Chicago isn’t short on musical icons to brag about. The Smashing Pumpkins proudly served as the Windy City’s ambassador to Alternative Nation in the ’90s. On the hip-hop front, the city proudly boasts the most famous of college dropouts in Kanye West. The band Chicago was savvy enough to ensure that you’d always think of Chi Town whenever its pristine soft pop wafts its way through your speakers. Then of course there’s blues, a word that almost feels incomplete without Chicago placed as a qualifier before it. Pick a genre, the Second City’s got it staked out.
Still, many would argue that Chicago’s music scene draws much of its power on a more micro level. The lifeblood of Chicago’s vibrant musical community pumps through its extensive channel of venues large and small. Bands and artists, too many of them to name, crawl their way in and out of the Double Door, Beat Kitchen, Metro, Cobra Lounge, and an endless list of other places on a nightly basis, ensuring that the sound of Chi Town doesn’t fall on deaf ears.
It also funnels its way through the Hideout, a decidedly off-the-beaten-path live music haunt banked in a thinly populated stretch in Noble Square. It’s here on a mild Sunday afternoon in late March that we meet one of Chicago’s more unlikely and noticeably less purebred musical institutions. Putting a physical shape and face to the old saying “No rest for the weary,” Jon Langford pulls up in front of the charmingly ramshackle venue, fresh off of a 350-mile drive direct from a show in Southern Illinois the night before.
The famed Mekons/Waco Brothers frontman has arrived just in time for a soundcheck, except for the fact that his wife and kids have yet to arrive with his guitar and amp. In just a few short hours, Langford and his Skull Orchard backing band will play to an intimate but well-attended room full of longtime admirers eager for a first listen of his new solo effort, Here Be Monsters. The hour-plus early bird set wrapped up by about 9:30, but enough sweat equity dripped from the Welsh singer’s pores by night’s end to earn him more than a few handshakes, smiles, and well-wishes from friends and fans, many of whom have followed his every step since he made the city his adopted home in 1992.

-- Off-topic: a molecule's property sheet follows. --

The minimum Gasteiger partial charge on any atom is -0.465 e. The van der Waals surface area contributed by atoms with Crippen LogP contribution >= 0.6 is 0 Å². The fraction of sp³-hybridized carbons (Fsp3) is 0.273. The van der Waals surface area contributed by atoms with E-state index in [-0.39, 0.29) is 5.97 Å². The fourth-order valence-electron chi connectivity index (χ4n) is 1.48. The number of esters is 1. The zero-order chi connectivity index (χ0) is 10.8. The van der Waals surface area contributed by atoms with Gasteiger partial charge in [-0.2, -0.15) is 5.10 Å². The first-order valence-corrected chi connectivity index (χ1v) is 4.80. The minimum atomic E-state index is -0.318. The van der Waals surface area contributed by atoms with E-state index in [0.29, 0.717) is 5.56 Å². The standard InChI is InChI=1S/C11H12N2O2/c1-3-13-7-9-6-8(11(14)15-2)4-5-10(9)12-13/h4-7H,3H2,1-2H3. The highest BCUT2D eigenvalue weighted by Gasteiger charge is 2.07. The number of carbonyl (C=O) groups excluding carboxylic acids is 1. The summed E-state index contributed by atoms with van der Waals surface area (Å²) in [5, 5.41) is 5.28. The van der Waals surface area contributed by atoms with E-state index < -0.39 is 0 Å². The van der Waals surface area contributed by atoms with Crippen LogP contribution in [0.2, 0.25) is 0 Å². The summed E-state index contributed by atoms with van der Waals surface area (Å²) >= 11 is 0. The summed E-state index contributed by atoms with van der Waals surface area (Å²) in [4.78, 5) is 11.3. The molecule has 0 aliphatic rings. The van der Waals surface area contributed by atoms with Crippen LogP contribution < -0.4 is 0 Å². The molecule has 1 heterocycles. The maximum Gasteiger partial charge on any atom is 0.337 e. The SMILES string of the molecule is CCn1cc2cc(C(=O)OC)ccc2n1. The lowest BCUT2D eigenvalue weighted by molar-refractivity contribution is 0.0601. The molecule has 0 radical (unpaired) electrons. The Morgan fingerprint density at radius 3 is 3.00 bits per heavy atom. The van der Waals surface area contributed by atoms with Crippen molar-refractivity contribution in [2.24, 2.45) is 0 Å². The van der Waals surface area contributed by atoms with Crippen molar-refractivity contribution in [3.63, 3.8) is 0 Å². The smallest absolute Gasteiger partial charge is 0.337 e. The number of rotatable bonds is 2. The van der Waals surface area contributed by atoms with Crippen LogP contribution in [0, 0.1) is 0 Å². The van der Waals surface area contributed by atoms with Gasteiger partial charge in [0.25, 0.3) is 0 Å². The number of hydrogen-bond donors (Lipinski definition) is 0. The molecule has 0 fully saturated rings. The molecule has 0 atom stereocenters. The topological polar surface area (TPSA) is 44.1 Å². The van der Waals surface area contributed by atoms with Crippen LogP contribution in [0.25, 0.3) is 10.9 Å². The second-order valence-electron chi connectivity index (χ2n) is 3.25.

“I get a lot of support here,” Langford said as we saddled up to a table near the Hideout bar before the show. “One of the things I really liked about Chicago when we first started coming here with the Three Johns and the Mekons in the ’80s was there was a real creative scene going on here. There were clubs run by enthusiasts, radio stations run by enthusiasts. There were labels. We met the Bloodshot (Records) people when they first started doing things, then my agent put me in touch with Cory Rusk at Touch and Go. A lot of things happened here that I wasn’t used to. It was a different attitude driven by much younger music people doing things for themselves.”
An Auspicious Start
Langford’s ascent to his current standing as a figurehead of Chicago’s music scene is one he shrugs off with disarming self-effacement. “I’m maybe a shaky pillar in the corner,” he says with a laugh. His modesty is refreshing, but the truth is Langford has invested a lot in weaving himself into the fabric of Chicago’s musical culture. Whether he’s playing with Skull Orchard or the Waco Brothers or keeping busy with his second love of visual art, he’s around. That dedication to the city has been reciprocated kindly by a legion of local followers who proudly champion his music. But he didn’t land in Chicago on completely solid footing.
The Mekons’ artier spin on punk rock’s first wave served them well for more than a decade after first coming together in Leeds in 1977, but by 1989 the band’s foundation had begun to crack. The Mekons Rock and Roll, the band’s first and only release for A&M Records, failed to sell despite critical acclaim, and soon after the label dropped the band from its roster. When Langford married and relocated full-time to Chicago in 1992, he faced an uncertain future as the Mekons’ fate hung precariously in the balance.
“There were a lot of lawyers surrounding the band at the time,” he recalled. “Everything was kind of imploding. There were only four of us left in the Mekons at one point. I was just licking my wounds. I didn’t know what I was going to do. I got married, and I didn’t even have a job. It was really scary when I look back on it.”